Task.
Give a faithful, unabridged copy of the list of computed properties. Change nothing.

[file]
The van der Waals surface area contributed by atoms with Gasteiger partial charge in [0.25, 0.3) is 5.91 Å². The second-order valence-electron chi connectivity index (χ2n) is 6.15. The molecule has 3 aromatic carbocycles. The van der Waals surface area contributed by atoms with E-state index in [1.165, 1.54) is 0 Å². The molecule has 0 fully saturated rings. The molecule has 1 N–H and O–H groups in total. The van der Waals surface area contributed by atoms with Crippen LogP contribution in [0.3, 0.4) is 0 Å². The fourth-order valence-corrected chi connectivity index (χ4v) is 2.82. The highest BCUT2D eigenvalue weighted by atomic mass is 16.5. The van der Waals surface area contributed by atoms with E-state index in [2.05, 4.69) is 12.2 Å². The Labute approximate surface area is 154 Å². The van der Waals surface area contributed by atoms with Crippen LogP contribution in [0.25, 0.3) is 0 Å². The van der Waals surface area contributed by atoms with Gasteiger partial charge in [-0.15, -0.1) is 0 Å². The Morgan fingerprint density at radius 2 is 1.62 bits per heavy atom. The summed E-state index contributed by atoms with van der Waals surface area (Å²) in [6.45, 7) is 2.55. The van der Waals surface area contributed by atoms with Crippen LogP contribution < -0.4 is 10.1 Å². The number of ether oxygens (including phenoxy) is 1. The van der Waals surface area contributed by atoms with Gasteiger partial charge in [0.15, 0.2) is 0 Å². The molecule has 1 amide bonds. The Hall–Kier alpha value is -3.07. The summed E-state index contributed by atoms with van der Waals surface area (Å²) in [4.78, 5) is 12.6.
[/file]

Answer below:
The van der Waals surface area contributed by atoms with Gasteiger partial charge in [0.25, 0.3) is 5.91 Å². The second-order valence-electron chi connectivity index (χ2n) is 6.15. The molecule has 3 aromatic carbocycles. The van der Waals surface area contributed by atoms with E-state index in [1.165, 1.54) is 0 Å². The molecule has 0 fully saturated rings. The molecule has 1 N–H and O–H groups in total. The van der Waals surface area contributed by atoms with Crippen LogP contribution in [0.3, 0.4) is 0 Å². The fourth-order valence-corrected chi connectivity index (χ4v) is 2.82. The highest BCUT2D eigenvalue weighted by atomic mass is 16.5. The van der Waals surface area contributed by atoms with E-state index in [2.05, 4.69) is 12.2 Å². The Labute approximate surface area is 154 Å². The van der Waals surface area contributed by atoms with Crippen LogP contribution in [0.25, 0.3) is 0 Å². The van der Waals surface area contributed by atoms with Gasteiger partial charge in [-0.15, -0.1) is 0 Å². The Morgan fingerprint density at radius 2 is 1.62 bits per heavy atom. The summed E-state index contributed by atoms with van der Waals surface area (Å²) in [6.45, 7) is 2.55. The van der Waals surface area contributed by atoms with Crippen LogP contribution < -0.4 is 10.1 Å². The number of ether oxygens (including phenoxy) is 1. The van der Waals surface area contributed by atoms with Gasteiger partial charge in [0.15, 0.2) is 0 Å². The molecule has 1 amide bonds. The Hall–Kier alpha value is -3.07. The summed E-state index contributed by atoms with van der Waals surface area (Å²) in [4.78, 5) is 12.6.